Fast forward to 1996, when Marlin decided once again to step away from the safety of lever actions with another bolt-action centerfire. Called the MR7, it was a well-built and functional rifle that completely lacked identity. It had a Remington bolt, a Winchester safety, and a Ruger stock. What it didn’t have was the soul of a Marlin—or any grace or appeal—and the MR7 died a quick death. (Full disclosure: I bought one anyway.)
You have to admire Marlin’s fighting spirit, because the company made another run at the bolt action market in 2008 with the Marlin XL7 and, later, the short action XS7. They were early innovators in the inexpensive rifle category. We see the Ruger American and the Savage Axis rifles doing well today. They may well owe a debt to Marlin’s XL7 for paving the way for them. That Marlin rifle probably would have done very well, except the Remington horror show killed production (more on this in a minute).
Marlin made some semi-auto rifles they called “camp guns” in 9mm and .45 ACP. Again, ahead of their time, given the current popularity of pistol-caliber carbines.
Marlin made a few muzzleloaders as well, including one I was asked to consult on. They ignored me and it, like its predecessor, failed.
When it comes to sheer numbers, the modern Marlin Company has probably shipped more rimfire rifles than any other type of rifle. The company has made bolt-action, pump-action, single-shot and semi-auto rifles in .22. They made bolt-action rifles in .17 HMR and .17 Mach 2. Marlin made bolt-action target rifles and, of course, they made lever actions. The Levermatic, full-stock rifles were made in .22, but branched out to .30 Carbine and .256 Winchester. But the most famous lever action in .22 is the Model 39, which has been offered over the years in about eleventy-seven different configurations. The 39A is considered, at least in my family, to be the best squirrel rifle ever made.
The Remington Years
While I was at Marlin consulting on the muzzleloader, I toured their factory. I was amazed at the giant broaches that filled the shop. These huge machines reached the ceiling and must have been more than 10 feet tall. I have toured a lot of gun factories and had never seen anything like them in current use. If I remember the story correctly, the Marlin guys told me that they were war surplus—WWI, I think. The broaches were antiquated and about worn out, yet they were still producing some amazingly high-quality parts. I talked with some of the operators and learned that running them was often a legacy job, passed from father to son. The walls were covered with notes about how to run the machines to compensate for their age. “Hacks,” I guess we could call them today. Those notes identified the quirks of the machines and what was needed to run them. All the set up info was there, along with specifications for each machine. They system worked and the guns Marlin produced from that era were good quality and well respected.
In 2000, Marlin purchased the assets of H&R 1871 which included New England Firearms. That added to their résumé a claim to be the largest manufacturer of single-shot rifles and shotguns in the world.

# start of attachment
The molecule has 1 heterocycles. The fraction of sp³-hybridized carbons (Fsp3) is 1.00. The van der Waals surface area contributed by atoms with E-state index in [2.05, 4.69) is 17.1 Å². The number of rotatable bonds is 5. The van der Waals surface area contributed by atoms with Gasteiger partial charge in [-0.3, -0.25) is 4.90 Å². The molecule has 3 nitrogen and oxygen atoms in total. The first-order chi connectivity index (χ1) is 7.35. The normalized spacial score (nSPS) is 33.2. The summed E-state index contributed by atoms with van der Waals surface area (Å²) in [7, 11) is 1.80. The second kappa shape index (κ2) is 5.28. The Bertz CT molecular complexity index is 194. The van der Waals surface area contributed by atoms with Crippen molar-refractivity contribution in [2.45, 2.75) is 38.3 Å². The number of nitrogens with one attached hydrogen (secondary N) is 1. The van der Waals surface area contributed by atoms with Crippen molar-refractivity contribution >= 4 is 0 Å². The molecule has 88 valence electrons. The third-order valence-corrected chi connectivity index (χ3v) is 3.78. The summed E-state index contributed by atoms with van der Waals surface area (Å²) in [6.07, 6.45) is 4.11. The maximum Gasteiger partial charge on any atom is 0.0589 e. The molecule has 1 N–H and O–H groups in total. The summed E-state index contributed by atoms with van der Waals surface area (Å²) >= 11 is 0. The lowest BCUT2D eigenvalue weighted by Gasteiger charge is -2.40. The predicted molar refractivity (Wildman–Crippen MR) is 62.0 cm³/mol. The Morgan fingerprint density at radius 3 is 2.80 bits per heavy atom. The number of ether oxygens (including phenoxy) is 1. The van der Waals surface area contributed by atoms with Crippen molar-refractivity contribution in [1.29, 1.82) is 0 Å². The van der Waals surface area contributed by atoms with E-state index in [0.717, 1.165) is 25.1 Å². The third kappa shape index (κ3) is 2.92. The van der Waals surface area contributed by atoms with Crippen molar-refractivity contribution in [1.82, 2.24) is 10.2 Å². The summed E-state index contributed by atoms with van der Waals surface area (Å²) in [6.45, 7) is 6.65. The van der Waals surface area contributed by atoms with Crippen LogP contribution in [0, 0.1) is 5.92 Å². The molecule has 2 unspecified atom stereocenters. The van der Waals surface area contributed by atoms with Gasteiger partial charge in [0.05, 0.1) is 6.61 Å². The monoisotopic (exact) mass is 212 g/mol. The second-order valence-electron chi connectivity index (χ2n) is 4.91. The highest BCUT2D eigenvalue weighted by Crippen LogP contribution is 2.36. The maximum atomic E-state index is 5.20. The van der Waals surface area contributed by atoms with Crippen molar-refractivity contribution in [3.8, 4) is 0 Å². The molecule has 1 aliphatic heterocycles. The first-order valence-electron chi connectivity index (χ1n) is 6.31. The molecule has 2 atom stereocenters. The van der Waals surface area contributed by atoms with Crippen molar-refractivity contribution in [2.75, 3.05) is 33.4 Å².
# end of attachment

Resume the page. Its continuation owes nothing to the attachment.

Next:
Then in 2007 along came Remington, which was part of Freedom Group, or Remington Outdoor Group (they changed names quite often and it’s hard to keep up). Anyway, the group owned by Cerberus Capital Management bought Marlin. Soon after, they fired all the Marlin people with historical manufacturing knowledge and moved the equipment to Ilion, New York. Those moves pretty much killed the brand.
Once those huge broaches were set up in New York, there was nobody around who knew how run them. By the time somebody thought to go back and collect decades’ worth of info on the machines, some genius had painted over the walls.
One of the Remington executives told me that they figured the issue was the wear on the broaches and that they were spending a huge amount of money to refurbish them. We were enjoying some magic amber liquid late in the evening when he asked me what I thought. I told him the machines were old, antiquated, and difficult to use (a handful of other folks felt the same way at the time). I said that he would be better off investing that money into new CNC machines. He did not follow that advice.
But two or three years later they had ordered some CNC machines; They were scrapping the “refurbished” broaches.
For years we gun writers would attend the annual Remington new products seminar, and the Marlin presentation would always be hosted by a red-faced employee who repeated the same lines from the previous year: “We don’t have much to show you today. But, we are making huge progress and will have a lot of new Marlin products for you to review next year.”
Eventually Remington did start producing Marlin rifles, but the early years were plagued with quality issues. Finally, they figured it out and Remington began shipping Marlin rifles that were excellent, perhaps as good as any that have hit the market. That’s about when Remington filed bankruptcy.
So, I’m optimistic about the Marlin comeback. One enduring aspect of lever-action rifles is that they are America’s rifle. The lever action is embedded deep into our history and culture. Americans will always love lever guns. I predict that when these new lever-action rifles hit the market, Marlin will not be able to build them fast enough.